Why People Are Slamming Beyoncé Over ‘The Lion King’ Album

This should be a celebratory time for Beyoncé. Not only is she part of the new, box office-shattering remake of The Lion King, a role that made the singer one of the highest-paid actresses in 2019, but she also got a chance to flex her production talents on the soundtrack for the film.

But that’s the thing — fans are upset with the “Crazy In Love” crooner over the album. They’re not happy that she left certain artists off the project. And people are even suggesting that she copied some of the videos for the songs from somewhere else. Yikes.

Beyonce
Beyonce | Photo by Anthony Harvey/Getty Images

Beyoncé reportedly “omitted” Kenyan artists

So, some people are upset that the album, The Gift, which is described as a “love letter” to Africa, didn’t include any Kenyan artists.

John Katana — the leader of the Chakacha Kenyan band, Them Mushrooms, who helped coin “Hakuna Matata” — told TMZ on July 24 that he and other Kenyan artists can’t get over how Bey allegedly snubbed their country.

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The Lion King: The Gift ✨

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They reportedly found the alleged omission “puzzling,” given that “a lot of the scenery, culture, and language used in ’94’s and 2019’s The Lion King appears to come straight from Kenya (or at least East Africa).”

Disney did choose a bunch of African artists for the project, though. The Gift features Nigerian pop star Burna Boy, South African stars Busiswa and Moonchild Sanelly, and Malian artist Oumou Sangaré. But Katana said that Disney didn’t bother to include any Kenyan creatives, big or small.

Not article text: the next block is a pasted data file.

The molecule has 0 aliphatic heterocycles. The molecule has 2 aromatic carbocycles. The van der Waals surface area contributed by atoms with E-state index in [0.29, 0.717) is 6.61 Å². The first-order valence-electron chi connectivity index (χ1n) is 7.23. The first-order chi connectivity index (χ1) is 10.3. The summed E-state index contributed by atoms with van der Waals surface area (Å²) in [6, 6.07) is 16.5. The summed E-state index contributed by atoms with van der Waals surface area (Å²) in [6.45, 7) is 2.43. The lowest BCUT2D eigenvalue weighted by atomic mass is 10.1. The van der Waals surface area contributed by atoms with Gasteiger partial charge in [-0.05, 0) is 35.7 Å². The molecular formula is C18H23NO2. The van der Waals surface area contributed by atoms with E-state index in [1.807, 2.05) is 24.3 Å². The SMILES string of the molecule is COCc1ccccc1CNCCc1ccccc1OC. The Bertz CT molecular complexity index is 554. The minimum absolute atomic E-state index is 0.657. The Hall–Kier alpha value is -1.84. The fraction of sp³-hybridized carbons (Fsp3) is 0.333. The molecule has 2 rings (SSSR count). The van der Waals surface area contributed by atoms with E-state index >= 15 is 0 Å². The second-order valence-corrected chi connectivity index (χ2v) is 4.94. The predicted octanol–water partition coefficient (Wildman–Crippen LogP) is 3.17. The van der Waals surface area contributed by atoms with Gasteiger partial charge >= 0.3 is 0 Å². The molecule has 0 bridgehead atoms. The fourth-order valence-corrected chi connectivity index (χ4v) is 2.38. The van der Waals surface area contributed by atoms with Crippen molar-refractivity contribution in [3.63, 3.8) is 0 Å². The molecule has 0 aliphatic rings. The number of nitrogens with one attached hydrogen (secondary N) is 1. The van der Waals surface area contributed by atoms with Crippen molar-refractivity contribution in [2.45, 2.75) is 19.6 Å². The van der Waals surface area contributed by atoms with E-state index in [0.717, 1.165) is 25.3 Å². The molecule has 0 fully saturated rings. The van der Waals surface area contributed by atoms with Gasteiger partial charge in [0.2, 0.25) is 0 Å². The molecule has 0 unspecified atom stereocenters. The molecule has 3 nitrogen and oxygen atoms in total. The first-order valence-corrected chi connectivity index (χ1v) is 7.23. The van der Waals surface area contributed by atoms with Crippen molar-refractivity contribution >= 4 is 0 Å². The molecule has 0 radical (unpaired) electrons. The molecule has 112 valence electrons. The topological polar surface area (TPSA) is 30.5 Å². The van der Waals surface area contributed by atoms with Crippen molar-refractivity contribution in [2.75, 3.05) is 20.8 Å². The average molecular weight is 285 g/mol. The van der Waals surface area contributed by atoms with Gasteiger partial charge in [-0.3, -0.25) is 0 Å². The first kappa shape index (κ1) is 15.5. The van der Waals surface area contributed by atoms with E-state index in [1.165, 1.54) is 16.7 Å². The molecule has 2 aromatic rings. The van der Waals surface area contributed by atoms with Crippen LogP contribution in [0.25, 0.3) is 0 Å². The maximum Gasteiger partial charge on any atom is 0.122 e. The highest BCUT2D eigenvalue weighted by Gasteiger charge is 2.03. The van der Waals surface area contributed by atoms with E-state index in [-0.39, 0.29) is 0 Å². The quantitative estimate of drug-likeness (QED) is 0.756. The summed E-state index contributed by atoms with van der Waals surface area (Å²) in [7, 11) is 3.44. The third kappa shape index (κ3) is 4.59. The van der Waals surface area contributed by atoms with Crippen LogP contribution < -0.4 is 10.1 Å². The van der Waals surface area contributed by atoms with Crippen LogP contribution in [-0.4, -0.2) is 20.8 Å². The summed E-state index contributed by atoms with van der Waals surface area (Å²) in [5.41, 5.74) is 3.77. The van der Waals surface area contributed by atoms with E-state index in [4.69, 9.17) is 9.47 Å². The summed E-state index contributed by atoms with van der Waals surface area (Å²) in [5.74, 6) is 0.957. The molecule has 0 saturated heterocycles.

“No one called us. We read about it in the media, just like everyone else … We should have been on this album,” he told TMZ.

That’s not the only thing people are mad at

People are also criticizing two videos Beyoncé released for songs on the album, one called “Bigger” and the other, “Spirit.” 

“The concept of the video is to show how God is the painter and natural beauty in nature needs no art direction,” the Lemonade singer said in an interview with Robin Roberts on Good Morning America. “It’s the beauty of color, the beauty of melanin, the beauty of tradition.”

But some have questioned whether she found inspiration from elsewhere. On July 22, an Instagram account named @Diet_Prada shared a post suggesting the visuals were inspired by South African singer Petite Noir. Noir is a South African singer who has more than 50,000 monthly listeners on Spotify, and over a million plays on YouTube.

“Does  ANYONE have original ideas anymore?” one person wrote in the comments. “I’m a huge Beyoncé fan. But this is really, really similar,” commented another. “Disturbing. I had zero plans on seeing The Lion King but the visuals were stunning. Now to find out they are stolen….” someone else added.

However, some people defended the Ivy Park designer. 

“It’s not copying. The damn album was a love letter to Africa. She did it to show love to our heritage,” one person wrote. Another added, “Unless she was the creative director for the video, I blame her team, not Bey!”

Oof. Beyoncé hasn’t addressed the criticism, at the time of writing. But you might not want to hold your breath for a response from the famously quiet star.